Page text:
These statistics reveal that many tech professionals may be coping with multiple mental illnesses at once, making visibility, understanding, and support for these conditions essential in a tech workplace. Another contributing factor is that marginalized and underrepresented populations in tech like women, people of color, and LGBTQ+ professionals are among higher risk populations for these disorders. When someone is already concerned about being minimized or seen as weak by their colleagues and supervisors, it may make discussing these conditions even more difficult.

31% of tech professionals would not feel comfortable having a discussion with their direct supervisor about mental health needs, while another 32% are unsure if they would feel comfortable or not. This means a majority of tech employees would feel some discomfort around these conversations, sometimes to the extent that the conversation would not happen at all.

What are the 7 Components of Mental Health?

The 7 components of mental health are also known as the 7 elements of self-care, or 7 dimensions of well-being. These are:

  • Physical Health: Elements of physical health include eating a balanced diet, using alcohol and other substances in moderation, exercise, and getting enough sleep.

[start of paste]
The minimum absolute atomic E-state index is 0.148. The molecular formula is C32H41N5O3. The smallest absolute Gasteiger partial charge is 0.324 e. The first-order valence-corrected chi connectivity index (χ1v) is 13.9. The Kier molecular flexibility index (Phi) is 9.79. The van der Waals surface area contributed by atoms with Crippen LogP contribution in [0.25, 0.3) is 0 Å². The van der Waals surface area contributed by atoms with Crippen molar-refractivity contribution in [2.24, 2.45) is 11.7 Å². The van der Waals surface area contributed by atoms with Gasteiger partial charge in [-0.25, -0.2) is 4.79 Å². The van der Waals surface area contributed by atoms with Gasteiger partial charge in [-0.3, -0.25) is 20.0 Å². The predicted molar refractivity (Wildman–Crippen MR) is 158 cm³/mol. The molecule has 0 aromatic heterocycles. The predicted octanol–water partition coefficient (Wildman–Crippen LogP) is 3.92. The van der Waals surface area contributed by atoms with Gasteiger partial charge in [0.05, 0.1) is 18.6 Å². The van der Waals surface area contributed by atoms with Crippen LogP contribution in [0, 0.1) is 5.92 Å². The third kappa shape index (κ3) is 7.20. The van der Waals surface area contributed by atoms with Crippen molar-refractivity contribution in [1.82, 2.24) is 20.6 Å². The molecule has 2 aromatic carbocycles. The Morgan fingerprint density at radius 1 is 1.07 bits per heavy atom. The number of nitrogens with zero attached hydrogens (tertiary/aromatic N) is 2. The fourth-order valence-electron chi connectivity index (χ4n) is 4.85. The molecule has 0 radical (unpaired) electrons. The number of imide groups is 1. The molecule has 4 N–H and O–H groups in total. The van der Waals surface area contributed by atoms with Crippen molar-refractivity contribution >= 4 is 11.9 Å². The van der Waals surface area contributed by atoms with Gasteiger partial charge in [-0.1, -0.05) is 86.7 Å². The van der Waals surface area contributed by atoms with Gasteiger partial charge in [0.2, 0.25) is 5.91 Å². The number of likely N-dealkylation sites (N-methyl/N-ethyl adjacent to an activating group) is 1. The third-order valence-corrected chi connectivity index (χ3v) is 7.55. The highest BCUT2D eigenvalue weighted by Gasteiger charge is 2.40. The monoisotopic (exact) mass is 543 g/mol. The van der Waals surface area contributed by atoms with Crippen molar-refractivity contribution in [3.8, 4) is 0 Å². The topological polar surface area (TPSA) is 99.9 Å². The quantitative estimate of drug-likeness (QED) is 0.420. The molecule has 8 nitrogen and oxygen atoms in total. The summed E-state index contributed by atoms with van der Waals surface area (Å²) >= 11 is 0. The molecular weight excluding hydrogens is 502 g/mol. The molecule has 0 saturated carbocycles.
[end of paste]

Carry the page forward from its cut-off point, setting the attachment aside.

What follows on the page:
• Intellectual Health: Elements of intellectual health include learning new things, engaging in creative activities, and having time to reflect on learning in a way that grows personal insight.
  • Emotional Health: Elements of emotional health include expressions of love, gratitude, empathy, and other emotions, as well as the availability of safe resources to help with fear modulation when anxiety strikes.
  • Social Health: Elements of social health include meaningful personal connections that contribute to life in a positive way and make someone feel seen, heard, and valued.
  • Vocational Health: Elements of vocational health include using personal skills, talents, and strengths to enrich one’s own life and the lives of others.
  • Spiritual Health: Elements of spiritual health include a set of core beliefs, values, and ethics that provide direction, as well as the ability to live in alignment with these values and morals. These beliefs do not have to be drawn from religion.
  • Environmental Health:  Elements of environmental health include a sense of safety, comfort, and connection with physical surroundings.

Tech employers that want to prioritize the mental health of employees can start with an understanding of how each of these elements of mental health is manifested in their workplace. If you identify areas that are lacking, engaging employees in the conversation about how to improve is a great step toward transparency and demonstrating the intention to grow.